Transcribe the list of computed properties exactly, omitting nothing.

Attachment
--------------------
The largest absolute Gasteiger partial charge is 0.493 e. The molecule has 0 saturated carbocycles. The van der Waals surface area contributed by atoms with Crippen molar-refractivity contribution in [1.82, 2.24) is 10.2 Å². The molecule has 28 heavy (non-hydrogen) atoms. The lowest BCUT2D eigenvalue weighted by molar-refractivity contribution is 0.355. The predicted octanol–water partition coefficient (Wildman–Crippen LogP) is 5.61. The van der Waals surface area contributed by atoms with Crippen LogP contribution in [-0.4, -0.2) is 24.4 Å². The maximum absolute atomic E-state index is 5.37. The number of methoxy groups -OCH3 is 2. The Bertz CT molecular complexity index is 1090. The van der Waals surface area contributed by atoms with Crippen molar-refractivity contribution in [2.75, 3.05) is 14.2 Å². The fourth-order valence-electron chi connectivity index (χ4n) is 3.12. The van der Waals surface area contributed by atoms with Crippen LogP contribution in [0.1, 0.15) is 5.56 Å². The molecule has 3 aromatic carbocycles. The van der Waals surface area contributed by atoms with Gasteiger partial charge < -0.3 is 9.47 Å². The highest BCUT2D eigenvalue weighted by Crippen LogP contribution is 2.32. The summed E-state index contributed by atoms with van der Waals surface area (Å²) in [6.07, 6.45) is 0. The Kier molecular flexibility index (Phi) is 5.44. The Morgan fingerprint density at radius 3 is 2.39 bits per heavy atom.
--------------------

The largest absolute Gasteiger partial charge is 0.493 e. The molecule has 0 saturated carbocycles. The van der Waals surface area contributed by atoms with Crippen molar-refractivity contribution in [1.82, 2.24) is 10.2 Å². The molecule has 28 heavy (non-hydrogen) atoms. The lowest BCUT2D eigenvalue weighted by molar-refractivity contribution is 0.355. The predicted octanol–water partition coefficient (Wildman–Crippen LogP) is 5.61. The van der Waals surface area contributed by atoms with Crippen LogP contribution in [-0.4, -0.2) is 24.4 Å². The maximum absolute atomic E-state index is 5.37. The number of methoxy groups -OCH3 is 2. The Bertz CT molecular complexity index is 1090. The van der Waals surface area contributed by atoms with Crippen molar-refractivity contribution in [2.75, 3.05) is 14.2 Å². The fourth-order valence-electron chi connectivity index (χ4n) is 3.12. The van der Waals surface area contributed by atoms with Crippen LogP contribution in [0.1, 0.15) is 5.56 Å². The molecule has 3 aromatic carbocycles. The van der Waals surface area contributed by atoms with Gasteiger partial charge < -0.3 is 9.47 Å². The highest BCUT2D eigenvalue weighted by Crippen LogP contribution is 2.32. The summed E-state index contributed by atoms with van der Waals surface area (Å²) in [6.07, 6.45) is 0. The Kier molecular flexibility index (Phi) is 5.44. The Morgan fingerprint density at radius 3 is 2.39 bits per heavy atom.